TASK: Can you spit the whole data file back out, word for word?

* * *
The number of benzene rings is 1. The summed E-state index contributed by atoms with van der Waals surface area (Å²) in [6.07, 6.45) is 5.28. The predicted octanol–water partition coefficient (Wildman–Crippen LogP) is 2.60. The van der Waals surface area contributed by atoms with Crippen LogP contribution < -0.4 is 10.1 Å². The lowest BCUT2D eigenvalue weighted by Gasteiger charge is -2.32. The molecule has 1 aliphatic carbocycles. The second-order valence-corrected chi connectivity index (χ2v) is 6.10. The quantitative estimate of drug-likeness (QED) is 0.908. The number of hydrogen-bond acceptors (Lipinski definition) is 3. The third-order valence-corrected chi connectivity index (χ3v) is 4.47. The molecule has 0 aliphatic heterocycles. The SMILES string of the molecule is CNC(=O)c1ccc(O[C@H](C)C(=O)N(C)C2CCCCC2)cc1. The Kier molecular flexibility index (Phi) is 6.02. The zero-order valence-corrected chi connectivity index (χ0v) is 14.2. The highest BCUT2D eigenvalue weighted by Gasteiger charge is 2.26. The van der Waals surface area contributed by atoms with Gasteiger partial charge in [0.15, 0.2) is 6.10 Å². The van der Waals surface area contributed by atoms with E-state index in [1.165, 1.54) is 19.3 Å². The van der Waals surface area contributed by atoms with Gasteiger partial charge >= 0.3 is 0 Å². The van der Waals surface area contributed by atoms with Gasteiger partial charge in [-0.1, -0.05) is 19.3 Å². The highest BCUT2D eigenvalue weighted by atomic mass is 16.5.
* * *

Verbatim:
The number of benzene rings is 1. The summed E-state index contributed by atoms with van der Waals surface area (Å²) in [6.07, 6.45) is 5.28. The predicted octanol–water partition coefficient (Wildman–Crippen LogP) is 2.60. The van der Waals surface area contributed by atoms with Crippen LogP contribution < -0.4 is 10.1 Å². The lowest BCUT2D eigenvalue weighted by Gasteiger charge is -2.32. The molecule has 1 aliphatic carbocycles. The second-order valence-corrected chi connectivity index (χ2v) is 6.10. The quantitative estimate of drug-likeness (QED) is 0.908. The number of hydrogen-bond acceptors (Lipinski definition) is 3. The third-order valence-corrected chi connectivity index (χ3v) is 4.47. The molecule has 0 aliphatic heterocycles. The SMILES string of the molecule is CNC(=O)c1ccc(O[C@H](C)C(=O)N(C)C2CCCCC2)cc1. The Kier molecular flexibility index (Phi) is 6.02. The zero-order valence-corrected chi connectivity index (χ0v) is 14.2. The highest BCUT2D eigenvalue weighted by Gasteiger charge is 2.26. The van der Waals surface area contributed by atoms with Gasteiger partial charge in [0.15, 0.2) is 6.10 Å². The van der Waals surface area contributed by atoms with E-state index in [1.165, 1.54) is 19.3 Å². The van der Waals surface area contributed by atoms with Gasteiger partial charge >= 0.3 is 0 Å². The van der Waals surface area contributed by atoms with Gasteiger partial charge in [-0.1, -0.05) is 19.3 Å². The highest BCUT2D eigenvalue weighted by atomic mass is 16.5.